What's moved me is The One Ring, the pen and paper RPG for Tolkien's world put out by Cubicle 7. I'll spare the intro except to say that the tabletop RPGs put out for the license historically have been (and I'm being generous here) a little at odds with the spirit of Middle-earth as Tolkien imagined.
This wasn't really the fault of the creators of the two prior systems, MERP and Decipher's The Lord of the Rings Roleplaying Game. They came around at a time when design goals were different and it was both fine and good to plug a generic rules system into a setting. Decipher did better than MERP in this regard, but it was still lacking, while MERP put out remarkably in-depth setting books attached to a slightly stripped down Rolemaster, an explicitly generic fantasy system.
The One Ring is different. Every rule in the game has been very explicitly inspired by a piece of M-E fiction. It plays in an almost board game-esque fashion; by that I mean that there are distinct moves and phases to the game. This enhances the fiction, rather than detracts from it, by making each one of those moves and phases feel momentous. It's no surprise that the designer, Francesco Nepitello, is both a board game designer and inspired by the games of Greg Stafford, a man who also liked those deep dives into rules as a means of emphasizing specific actions in play.
This isn't really a review of TOR, though. It's not even really a review at all, even though it's going to read like one. TOR recently put out a new supplement called Rivendell. It opens up the game to Eriador and the titular vale of the elves. It also adds a lot of new rules which are elegant and mature.
I keep coming back to the word mature when I describe the book. It's the work of a team who have thought about every nook and cranny of where the rules came from and where they're going. They're remarkably well-thought out and clever, expressing the feel of M-E through hard rules text. The rules breathe in a way I don't know that I've seen many game texts do. And they're not complicated. Quite the contrary, they're mostly simple. But that's why it's so tight and interesting.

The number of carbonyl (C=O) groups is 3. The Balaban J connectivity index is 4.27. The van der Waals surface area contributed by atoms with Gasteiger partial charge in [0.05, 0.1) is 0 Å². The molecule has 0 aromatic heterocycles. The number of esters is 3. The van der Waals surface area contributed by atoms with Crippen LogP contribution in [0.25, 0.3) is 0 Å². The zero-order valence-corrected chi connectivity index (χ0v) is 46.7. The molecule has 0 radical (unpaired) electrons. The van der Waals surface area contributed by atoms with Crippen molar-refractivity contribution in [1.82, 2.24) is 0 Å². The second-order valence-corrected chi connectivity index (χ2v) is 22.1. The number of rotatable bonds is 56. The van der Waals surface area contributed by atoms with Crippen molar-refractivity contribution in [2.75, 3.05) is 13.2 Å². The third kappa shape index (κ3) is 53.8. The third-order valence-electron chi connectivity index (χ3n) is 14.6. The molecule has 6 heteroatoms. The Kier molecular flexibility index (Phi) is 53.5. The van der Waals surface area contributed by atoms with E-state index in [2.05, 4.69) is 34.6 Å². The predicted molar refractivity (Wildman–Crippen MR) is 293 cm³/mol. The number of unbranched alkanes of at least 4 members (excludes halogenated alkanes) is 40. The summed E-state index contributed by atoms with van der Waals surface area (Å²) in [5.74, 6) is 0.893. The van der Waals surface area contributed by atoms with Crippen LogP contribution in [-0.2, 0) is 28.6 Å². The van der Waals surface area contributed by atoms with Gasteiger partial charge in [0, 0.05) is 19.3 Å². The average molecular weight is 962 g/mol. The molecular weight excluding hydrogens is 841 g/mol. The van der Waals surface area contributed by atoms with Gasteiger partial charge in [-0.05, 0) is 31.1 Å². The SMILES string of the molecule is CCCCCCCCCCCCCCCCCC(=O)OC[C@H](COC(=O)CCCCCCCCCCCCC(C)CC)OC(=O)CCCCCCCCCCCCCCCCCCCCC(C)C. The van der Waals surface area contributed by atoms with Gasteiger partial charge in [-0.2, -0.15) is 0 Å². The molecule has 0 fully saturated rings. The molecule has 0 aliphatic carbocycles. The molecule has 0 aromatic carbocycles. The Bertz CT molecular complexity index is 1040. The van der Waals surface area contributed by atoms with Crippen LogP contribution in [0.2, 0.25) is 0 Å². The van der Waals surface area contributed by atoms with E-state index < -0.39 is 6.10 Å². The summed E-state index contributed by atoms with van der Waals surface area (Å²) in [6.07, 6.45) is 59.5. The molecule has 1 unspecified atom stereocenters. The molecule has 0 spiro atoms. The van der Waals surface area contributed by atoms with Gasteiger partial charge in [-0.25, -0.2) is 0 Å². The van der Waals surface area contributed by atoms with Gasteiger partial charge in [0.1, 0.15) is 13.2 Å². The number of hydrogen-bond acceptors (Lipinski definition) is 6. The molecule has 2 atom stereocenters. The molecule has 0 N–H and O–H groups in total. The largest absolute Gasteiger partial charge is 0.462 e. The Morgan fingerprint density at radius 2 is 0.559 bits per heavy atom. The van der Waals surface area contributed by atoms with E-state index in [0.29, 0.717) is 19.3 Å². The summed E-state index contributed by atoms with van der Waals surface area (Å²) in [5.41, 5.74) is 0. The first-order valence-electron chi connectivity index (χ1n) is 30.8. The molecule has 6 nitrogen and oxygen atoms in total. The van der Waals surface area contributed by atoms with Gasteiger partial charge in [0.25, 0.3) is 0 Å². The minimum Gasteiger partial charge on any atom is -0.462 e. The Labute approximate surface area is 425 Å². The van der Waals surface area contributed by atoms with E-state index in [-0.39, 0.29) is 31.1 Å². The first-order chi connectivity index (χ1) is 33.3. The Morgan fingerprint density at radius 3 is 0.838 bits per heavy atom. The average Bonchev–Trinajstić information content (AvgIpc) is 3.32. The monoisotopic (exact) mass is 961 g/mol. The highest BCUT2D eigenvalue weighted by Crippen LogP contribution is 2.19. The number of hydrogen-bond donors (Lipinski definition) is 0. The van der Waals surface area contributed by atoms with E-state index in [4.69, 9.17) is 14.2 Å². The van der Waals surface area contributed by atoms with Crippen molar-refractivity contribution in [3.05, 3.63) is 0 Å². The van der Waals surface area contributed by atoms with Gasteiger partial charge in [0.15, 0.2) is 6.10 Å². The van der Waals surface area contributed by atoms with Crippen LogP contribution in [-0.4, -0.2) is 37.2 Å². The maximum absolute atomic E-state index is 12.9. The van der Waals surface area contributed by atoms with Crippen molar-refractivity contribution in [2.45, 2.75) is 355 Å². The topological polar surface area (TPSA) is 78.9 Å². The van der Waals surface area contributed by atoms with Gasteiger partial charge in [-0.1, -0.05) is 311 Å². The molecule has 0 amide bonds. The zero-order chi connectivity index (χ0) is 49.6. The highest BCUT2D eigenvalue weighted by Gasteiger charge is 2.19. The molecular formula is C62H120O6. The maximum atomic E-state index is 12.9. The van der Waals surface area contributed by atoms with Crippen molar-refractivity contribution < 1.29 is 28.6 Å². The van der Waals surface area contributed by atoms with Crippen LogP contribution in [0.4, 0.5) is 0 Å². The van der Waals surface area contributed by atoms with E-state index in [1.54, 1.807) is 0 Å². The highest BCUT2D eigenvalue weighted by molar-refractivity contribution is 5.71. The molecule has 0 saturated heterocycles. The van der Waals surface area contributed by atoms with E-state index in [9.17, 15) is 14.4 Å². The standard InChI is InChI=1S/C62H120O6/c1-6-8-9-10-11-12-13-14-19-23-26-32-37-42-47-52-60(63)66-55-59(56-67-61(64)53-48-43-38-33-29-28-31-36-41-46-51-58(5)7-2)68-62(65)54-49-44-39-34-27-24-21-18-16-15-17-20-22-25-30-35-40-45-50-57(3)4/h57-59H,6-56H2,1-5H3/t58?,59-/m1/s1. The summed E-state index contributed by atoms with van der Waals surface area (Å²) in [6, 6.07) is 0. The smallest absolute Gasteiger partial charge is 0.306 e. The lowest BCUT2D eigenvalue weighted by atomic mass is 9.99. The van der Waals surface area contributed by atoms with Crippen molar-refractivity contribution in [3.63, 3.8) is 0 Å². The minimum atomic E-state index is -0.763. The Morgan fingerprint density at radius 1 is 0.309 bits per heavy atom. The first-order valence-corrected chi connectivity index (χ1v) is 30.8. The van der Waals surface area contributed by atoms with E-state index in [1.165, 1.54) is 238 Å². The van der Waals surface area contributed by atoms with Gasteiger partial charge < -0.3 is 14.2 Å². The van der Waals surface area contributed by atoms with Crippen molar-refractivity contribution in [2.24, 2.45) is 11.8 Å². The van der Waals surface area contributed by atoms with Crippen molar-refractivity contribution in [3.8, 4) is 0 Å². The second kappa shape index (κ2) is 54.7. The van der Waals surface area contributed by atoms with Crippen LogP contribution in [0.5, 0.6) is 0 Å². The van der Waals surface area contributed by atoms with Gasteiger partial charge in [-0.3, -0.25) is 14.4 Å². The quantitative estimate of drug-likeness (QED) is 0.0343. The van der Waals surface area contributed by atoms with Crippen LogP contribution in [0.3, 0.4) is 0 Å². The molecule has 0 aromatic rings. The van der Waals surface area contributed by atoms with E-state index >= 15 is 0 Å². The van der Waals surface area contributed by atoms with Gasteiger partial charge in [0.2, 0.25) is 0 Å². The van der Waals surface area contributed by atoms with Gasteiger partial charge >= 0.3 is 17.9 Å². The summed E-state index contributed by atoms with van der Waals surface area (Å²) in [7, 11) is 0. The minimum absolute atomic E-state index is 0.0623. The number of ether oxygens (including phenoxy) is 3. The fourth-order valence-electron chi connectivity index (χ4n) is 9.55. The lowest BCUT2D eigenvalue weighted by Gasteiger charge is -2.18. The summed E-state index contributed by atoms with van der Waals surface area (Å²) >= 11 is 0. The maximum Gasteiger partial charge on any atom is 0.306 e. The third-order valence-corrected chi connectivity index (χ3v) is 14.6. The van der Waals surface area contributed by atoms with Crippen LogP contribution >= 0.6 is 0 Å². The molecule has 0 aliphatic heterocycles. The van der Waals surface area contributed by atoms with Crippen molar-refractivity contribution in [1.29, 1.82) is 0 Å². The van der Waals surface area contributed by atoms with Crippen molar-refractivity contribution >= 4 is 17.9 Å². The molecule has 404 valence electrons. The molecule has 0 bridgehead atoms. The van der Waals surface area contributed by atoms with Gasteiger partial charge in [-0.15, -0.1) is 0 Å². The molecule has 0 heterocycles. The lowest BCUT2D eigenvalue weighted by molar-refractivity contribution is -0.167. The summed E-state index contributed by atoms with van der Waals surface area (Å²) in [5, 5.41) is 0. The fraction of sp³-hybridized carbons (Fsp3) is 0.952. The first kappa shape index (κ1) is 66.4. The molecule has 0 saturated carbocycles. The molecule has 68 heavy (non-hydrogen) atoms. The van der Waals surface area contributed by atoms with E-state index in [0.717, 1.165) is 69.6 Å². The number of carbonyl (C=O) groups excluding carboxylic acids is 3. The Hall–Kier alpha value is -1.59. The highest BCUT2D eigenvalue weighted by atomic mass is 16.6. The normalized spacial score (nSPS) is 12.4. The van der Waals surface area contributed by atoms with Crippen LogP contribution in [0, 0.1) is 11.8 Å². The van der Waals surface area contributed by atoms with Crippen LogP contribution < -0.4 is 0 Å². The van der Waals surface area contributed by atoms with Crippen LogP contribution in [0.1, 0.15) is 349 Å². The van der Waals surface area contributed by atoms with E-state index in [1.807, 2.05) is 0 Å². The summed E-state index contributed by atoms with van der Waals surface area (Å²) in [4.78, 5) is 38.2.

So that's why I've come to blog. I'm going to do some periodic short entries, each on a different bit of rules text in Rivendell to talk about why they're so interesting. I'm that jazzed about this one single, not even that thick game book. So let me start with a short one:
Rivendell as Land of Dreams
In Tolkien's text, there's a hazy, dreamy quality to Rivendell for everyone but the elves who live there. That exists in any of the elf-holds which he mentions, but Rivendell is almost a anthropomorphized character in its own right.
But that's hard to model in rules text. Hell, it's hard to describe with enough style that your players fully get it, no matter how good a GM you are.
Francesco leans on his board game background here. The GM is supposed to make very clear that characters visiting Rivendell have a choice, one which has benefits and drawbacks. It's very consciously made. The rules:
1) If you spend adventuring time in Rivendell, the Shadow rating of the characters is considered zero. (Shadow is the measure of how weighed down the heroes are by the ugliness happening in Middle-earth). Characters also heal from physical wounds at a much faster rate.
2) If you do the above, however, you only get 1 experience point that session. Period. If you were set to get 2, 4, or a dozen, it doesn't matter. You get 1. Because time is weird in Rivendell. It passes slowly. You get complacent. It's too wonderful to leave, especially when it's so ugly outside of it. You get lazy, basically.
And that's it. A lesser game might rely on the well-worn fantasy game trope of "make a willpower save to leave" or something equally blunt. Rivendell (the book) presents a firm choice, equal parts good and bad: stay here if you want, enjoy it while you do, but realize that you're risking your competency long-term.